In her first State of the Union speech, delivered on Wednesday (16 September), European Commission President Ursula von der Leyen positioned herself as a bulwark against the unravelling of EU values that is already underway in many of the member states.
Most of von der Leyen’s speech focused on her major battle horse so far: the economic response to the coronavirus pandemic, which has wreaked havoc on businesses across the EU this year.
But she probably kept one of her strongest messages, about ‘European values’, for the end. She approached the subject after criticising the lack of solidarity with Greece in migrant burden-sharing, acknowledging that the 2015 migration crisis “caused many deep divisions between member states – with some of those scars still healing today”.
Some member countries like Poland and Hungary still refuse outright to take migrants on their territory.
The German Commission president quoted fellow German Walter Halstein, the first president of the Commission of the European Economic Community and one of the founding fathers of the European Union.
“We must rebuild the trust amongst us and move forward together. And this trust is at the very heart of our Union and the way we do things together. It is anchored in our founding values, our democracies and in our Community of Law – as Walter Hallstein used to call it”, von der Leyen said and continued:
“This is not an abstract term. The rule of law helps protect people from the rule of the powerful. It is the guarantor of our most basic of everyday rights and freedoms. It allows us to give our opinion and be informed by a free press.”
Von der Leyen announced once again that before the end of September, the Commission will adopt the first annual rule of law report covering all member states. The tentative date is 23 September. Von der Leyen described it in the following terms:
“It is a preventive tool for early detection of challenges and for finding solutions. I want this to be a starting point for Commission, Parliament and member states to ensure there is no backsliding. The Commission attaches the highest importance to the rule of law. This is why we will ensure that money from our budget and NextGenerationEU is protected against any kind of fraud, corruption and conflict of interest. This is non-negotiable.”
Indeed, the Commission and the European Parliament are pushing for a “Rule of Law mechanism”, although, because of veto rights under EU treaties, member states concerned are ultimately likely to have the upper hand in the decision-making.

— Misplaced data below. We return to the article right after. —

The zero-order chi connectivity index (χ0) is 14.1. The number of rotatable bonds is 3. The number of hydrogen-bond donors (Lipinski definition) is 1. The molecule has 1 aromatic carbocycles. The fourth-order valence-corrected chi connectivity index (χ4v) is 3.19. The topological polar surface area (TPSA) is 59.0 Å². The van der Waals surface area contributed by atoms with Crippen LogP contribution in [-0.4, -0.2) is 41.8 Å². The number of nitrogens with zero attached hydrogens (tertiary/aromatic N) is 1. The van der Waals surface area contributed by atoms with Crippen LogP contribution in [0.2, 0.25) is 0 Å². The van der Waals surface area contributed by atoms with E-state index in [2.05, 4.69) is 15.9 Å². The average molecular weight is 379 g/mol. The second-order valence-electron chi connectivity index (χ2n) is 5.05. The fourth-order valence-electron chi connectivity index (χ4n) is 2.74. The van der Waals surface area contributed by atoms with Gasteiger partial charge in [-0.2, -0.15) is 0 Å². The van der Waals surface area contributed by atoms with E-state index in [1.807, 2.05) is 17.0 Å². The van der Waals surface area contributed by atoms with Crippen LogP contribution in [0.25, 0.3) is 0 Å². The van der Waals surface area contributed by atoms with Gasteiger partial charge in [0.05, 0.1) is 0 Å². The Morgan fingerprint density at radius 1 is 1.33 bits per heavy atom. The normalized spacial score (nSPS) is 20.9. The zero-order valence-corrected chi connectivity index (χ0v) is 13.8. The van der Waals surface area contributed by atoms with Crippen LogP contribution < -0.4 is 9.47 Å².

Von der Leyen, however, did not appear downbeat at such a prospect. She said:
“The last months have also reminded us how fragile it can be. We have a duty to always be vigilant to care and nurture for the rule of law. Breaches of the rule of law cannot be tolerated. I will continue to defend it and the integrity of our European institutions. Be it about the primacy of European law, the freedom of the press, the independence of the judiciary or the sale of golden passports. European values are not for sale.”
In some EU countries, especially in Bulgaria, the Commission and the Parliament find an ally in the civil society, which is opposed to spending EU funds just to fill the pockets of local oligarchs and land barons. In some cases, like Hungary or the Czech Republic, the recipients are the leaders of these countries, who represent them at EU summits.
Von der Leyen announced that the Commission would appoint the first-ever anti-racism coordinator “to keep this at the top of our agenda and to work directly with people, civil society and institutions”.
She made reference to anti-Semitic, anti-Roma and anti-LGBT manifestations in member states, without naming them.
“We ask where is the essence of humanity when anti-semitic carnival costumes openly parade on our streets? Where is the essence of humanity when every single day Roma people are excluded from society and others are held back simply because of the colour of their skin or their religious belief? […]I want to be crystal clear – LGBTQI-free zones are humanity free zones. And they have no place in our Union.”
A festival in the Belgian city of Aalst has raised eyebrows, while in Poland six towns declared themselves “LGBT ideology-free zones” or adopted “family rights” declarations that Brussels regards as discriminatory. Anti-Roma actions take place in Bulgaria, where VMRO, one of the junior coalition partners in the government, pursues a policy of stigmatization of this community.
[Edited by Zoran Radosavljevic]